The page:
A Case for Quantifying Statistical Robustness of Specialized Probabilistic AI Accelerators

27 Oct 2019  ·  Xiangyu Zhang, Sayan Mukherjee, Alvin R. Lebeck ·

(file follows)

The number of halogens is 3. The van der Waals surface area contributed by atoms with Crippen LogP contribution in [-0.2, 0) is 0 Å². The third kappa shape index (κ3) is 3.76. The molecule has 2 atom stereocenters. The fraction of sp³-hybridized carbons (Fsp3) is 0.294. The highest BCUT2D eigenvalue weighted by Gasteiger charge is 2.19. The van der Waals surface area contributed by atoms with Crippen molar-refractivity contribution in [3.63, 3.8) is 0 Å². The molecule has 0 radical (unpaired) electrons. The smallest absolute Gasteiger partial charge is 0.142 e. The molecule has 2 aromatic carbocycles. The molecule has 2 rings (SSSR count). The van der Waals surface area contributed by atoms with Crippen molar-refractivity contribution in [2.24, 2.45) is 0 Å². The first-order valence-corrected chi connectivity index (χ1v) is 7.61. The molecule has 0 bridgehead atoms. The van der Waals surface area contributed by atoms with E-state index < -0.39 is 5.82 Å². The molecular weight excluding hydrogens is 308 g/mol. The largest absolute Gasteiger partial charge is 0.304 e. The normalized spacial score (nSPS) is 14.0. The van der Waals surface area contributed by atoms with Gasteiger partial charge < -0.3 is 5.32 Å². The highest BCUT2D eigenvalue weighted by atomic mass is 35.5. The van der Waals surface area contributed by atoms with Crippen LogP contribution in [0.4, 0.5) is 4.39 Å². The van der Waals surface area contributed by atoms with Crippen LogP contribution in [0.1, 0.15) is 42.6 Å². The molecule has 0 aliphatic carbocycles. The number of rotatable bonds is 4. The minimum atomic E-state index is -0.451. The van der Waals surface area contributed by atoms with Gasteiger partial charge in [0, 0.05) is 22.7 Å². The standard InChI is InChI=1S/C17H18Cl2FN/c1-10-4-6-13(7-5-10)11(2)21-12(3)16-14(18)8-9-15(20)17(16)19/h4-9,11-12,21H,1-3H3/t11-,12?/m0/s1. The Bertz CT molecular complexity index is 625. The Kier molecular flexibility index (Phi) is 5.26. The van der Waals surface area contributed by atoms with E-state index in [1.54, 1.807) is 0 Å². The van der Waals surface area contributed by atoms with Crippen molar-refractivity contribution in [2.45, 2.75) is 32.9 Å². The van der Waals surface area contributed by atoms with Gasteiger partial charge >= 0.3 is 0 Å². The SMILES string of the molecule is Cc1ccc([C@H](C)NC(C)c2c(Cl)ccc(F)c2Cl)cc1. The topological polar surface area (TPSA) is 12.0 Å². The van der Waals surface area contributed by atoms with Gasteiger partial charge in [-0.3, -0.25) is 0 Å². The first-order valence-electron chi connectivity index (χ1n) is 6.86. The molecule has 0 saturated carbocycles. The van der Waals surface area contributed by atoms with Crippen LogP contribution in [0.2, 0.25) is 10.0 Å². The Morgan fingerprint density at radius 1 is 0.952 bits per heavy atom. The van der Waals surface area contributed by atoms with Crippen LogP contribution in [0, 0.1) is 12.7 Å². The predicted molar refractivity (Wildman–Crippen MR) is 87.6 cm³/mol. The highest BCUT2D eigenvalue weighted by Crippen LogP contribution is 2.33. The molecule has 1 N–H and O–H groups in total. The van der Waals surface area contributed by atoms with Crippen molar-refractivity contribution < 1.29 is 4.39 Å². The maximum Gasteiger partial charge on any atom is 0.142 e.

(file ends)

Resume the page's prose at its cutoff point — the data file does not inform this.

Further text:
Statistical machine learning often uses probabilistic algorithms, such as Markov Chain Monte Carlo (MCMC), to solve a wide range of problems. Many accelerators are proposed using specialized hardware to address sampling inefficiency, the critical performance bottleneck of probabilistic algorithms. These accelerators usually improve the hardware efficiency by using some approximation techniques, such as reducing bit representation, truncating small values to zero, or simplifying the Random Number Generator (RNG). Understanding the influence of these approximations on result quality is crucial to meeting the quality requirements of real applications. Although a common approach is to compare the end-point result quality using community-standard benchmarks and metrics, we claim a probabilistic architecture should provide some measure (or guarantee) of statistical robustness. This work takes a first step towards quantifying the statistical robustness of specialized hardware MCMC accelerators by proposing three pillars of statistical robustness: sampling quality, convergence diagnostic, and goodness of fit. Each pillar has at least one quantitative metric without the need to know the ground truth data. We apply this method to analyze the statistical robustness of an MCMC accelerator proposed by previous work, with some modifications, as a case study. The method also applies to other probabilistic accelerators and can be used in design space exploration.

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